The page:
Socinus on the invocation of Christ, and

We are now obliged, however re-creasing the odium under which he and luctantly, to record the death of Christian churches. It was the opinion his party already lay, among other Servetus. We cannot but drop a tear over the conduct of so excel- | lent a man as Calvin, in having any

that erroneous religious principles are punishable by the civil magistrate, that did, the mischief, whether at Geneva, in

Transylvania, or in Britain; and to this, rather than to Trinitarianism, or to Unitarianism, it ought to be imputed." 2d edit. p. 146.

from the pestilential brood of here. tical and rebellious fanatics, who called themselves Independents, or from the mad adherents of Thomas Venuer, or from the high-church mobs of Sacheverel and Birming ham, notwithstanding, from that part of the preceding quotation which we have printed in Italic characters, he appears to be "agreed with them on the article of baptism."

We proceed to make a few extracts relative to the closing scenes of the life of this excellent man,

Mr. Mackenzie entertains his readers with the old fable of the DESCENT of the present Baptists from the Anabaptists of Munster; which is just as true as that the present Independents are DESCENDED from the fanatics under Thomas Venner. He, however, politely adds, "While it is impossible to contemplate the conduct of these fanatics without feeling the glow of indignation, it is im- "The year 1564, when he entered on portant to guard against a disposition to his eternal felicity, occasioned a deep and transfer our disgust to those who are dis-lasting grief to Geneva. On the second tinguished by the same denomination in the present day. Justice, however, requires us to CONFESS, that they are as far removed from every thing offensive in the conduct of the fanatics of Munster, as they are agreed with them on the article of baptism. It would indeed be equally just to reproach the present Americans, on the ground of the charac ter and circumstances of their remote ancestors.

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of February he delivered his last sermon, and, on the same day, his last theologi, cal lecture. His asthma depriving him of the use of his voice, he abstained from all the functions of his charge. He was indeed sometimes carried to the congregation, but seldom spoke.

"In a letter which he wrote to the physicians of Montpellier, he gave an account of the maladies, which his vari ous labours of body and of mind had brought upon him. For, besides being of a dry and feeble temperament, and strongly inclined to consumption, he slept very unsoundly. During ten years ▾ at least he ate no dinner, taking no nourishment until supper-time. He was subject to a head-ache, the only remedy for which was fasting; on account of which he remained sometimes thirty-six hours without eating. He was also frequently attacked by the hemorrhoids, which were brought on partly by his efforts in preaching, and partly by the excessive use of aloes; and five years before his death he was seized with a spitting of blood. He was no sooner cured of the quartan ague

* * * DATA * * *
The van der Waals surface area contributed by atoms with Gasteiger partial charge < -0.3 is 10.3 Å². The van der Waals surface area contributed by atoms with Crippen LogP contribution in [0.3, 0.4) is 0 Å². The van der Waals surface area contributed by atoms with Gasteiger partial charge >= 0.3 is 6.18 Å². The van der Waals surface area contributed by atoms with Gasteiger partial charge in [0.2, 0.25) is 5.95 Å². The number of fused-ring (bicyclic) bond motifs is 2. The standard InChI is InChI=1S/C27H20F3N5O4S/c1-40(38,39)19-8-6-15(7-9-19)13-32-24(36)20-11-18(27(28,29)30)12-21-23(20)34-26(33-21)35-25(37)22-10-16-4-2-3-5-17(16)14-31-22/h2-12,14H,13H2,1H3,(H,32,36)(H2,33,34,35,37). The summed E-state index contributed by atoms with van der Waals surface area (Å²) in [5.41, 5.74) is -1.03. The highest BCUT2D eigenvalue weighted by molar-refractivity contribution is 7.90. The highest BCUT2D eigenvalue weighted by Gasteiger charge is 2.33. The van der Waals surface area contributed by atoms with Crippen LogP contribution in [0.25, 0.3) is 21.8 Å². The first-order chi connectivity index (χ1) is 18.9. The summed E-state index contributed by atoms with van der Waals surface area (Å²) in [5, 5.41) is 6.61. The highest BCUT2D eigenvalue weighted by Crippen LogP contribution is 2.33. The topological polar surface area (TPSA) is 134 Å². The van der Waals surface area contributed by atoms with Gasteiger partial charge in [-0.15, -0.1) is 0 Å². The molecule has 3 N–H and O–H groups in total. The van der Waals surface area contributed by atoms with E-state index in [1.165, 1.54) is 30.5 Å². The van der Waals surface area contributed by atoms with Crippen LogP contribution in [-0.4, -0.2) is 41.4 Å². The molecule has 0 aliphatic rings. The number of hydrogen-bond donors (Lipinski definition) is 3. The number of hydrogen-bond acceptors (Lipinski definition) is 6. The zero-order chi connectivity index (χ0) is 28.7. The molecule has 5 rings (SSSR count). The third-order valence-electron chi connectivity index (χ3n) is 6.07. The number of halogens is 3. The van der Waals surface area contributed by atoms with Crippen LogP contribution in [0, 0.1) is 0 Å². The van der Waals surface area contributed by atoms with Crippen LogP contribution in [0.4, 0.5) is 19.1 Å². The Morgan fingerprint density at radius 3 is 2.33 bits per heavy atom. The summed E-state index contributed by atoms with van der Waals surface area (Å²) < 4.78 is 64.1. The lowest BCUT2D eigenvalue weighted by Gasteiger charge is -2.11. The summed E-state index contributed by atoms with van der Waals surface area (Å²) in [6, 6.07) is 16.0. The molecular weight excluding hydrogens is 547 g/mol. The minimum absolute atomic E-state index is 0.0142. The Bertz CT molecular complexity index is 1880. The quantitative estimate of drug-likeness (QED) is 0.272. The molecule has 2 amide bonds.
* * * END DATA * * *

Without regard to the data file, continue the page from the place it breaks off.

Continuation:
We can scarcely refrain from laughing out aloud at these self-important and self-complacent airs. Surely Mr. Mackenzie forgets, that as great odium has been attached to the term Independent, as was ever attached to that of Anabaptist; and that in the Indices Hæretici of the last two centuries, the Independents are described as a pestilential brood of heretical and rebellious fanatics. So great was “the odium of sedition and anarchy charged on this sect, that the true and genuine Independents renounced this title, and called themselves Congregational Brethren, and their religious assemblies Congregational Churches."* We are obliged to Mr. Mackenzie for feeling the importance of guarding against a disposition to transfer his dis-larity. gust to the modern Baptists; but we should have been still more obliged to him if he had not felt the necessity of it. For our parts, we feel no necessity of being upon our guard against a disposition to transfer our disgust to Mr. Mackenzie from the followers of Wat Tyler and Jack Cade, or

* Rees's edition of Chambers's Cy clop. Art. Independents,

than he was attacked by the gout: he was afterwards afflicted with the cholic, and a few months before his death with the stone. The physicians exhausted their art upon him, and no man ever observed their instructions with more regu

But as to what relates to the labours of the mind, he had so little respect to his health, that the most violent head

aches never prevented his appearance in the pulpit in his turn.

"Afflicted, however, as he was, by so many maladies, he was never known to tian, or even of a man of constancy and pronounce a word unworthy of a Chris courage. In his greatest agonies, lifting his eyes to heaven, he was accustomed only to repeat the words, How long, Lord?' When in health, he frequently

made use of these words with reference to the calamities of his brethren in Jesus Christ, whose afflictions were much more painful to him than his own. When im portuned not to dictate or write during his illness, Would you,' said he, that when the Lord comes, he should surprise me in idleness?'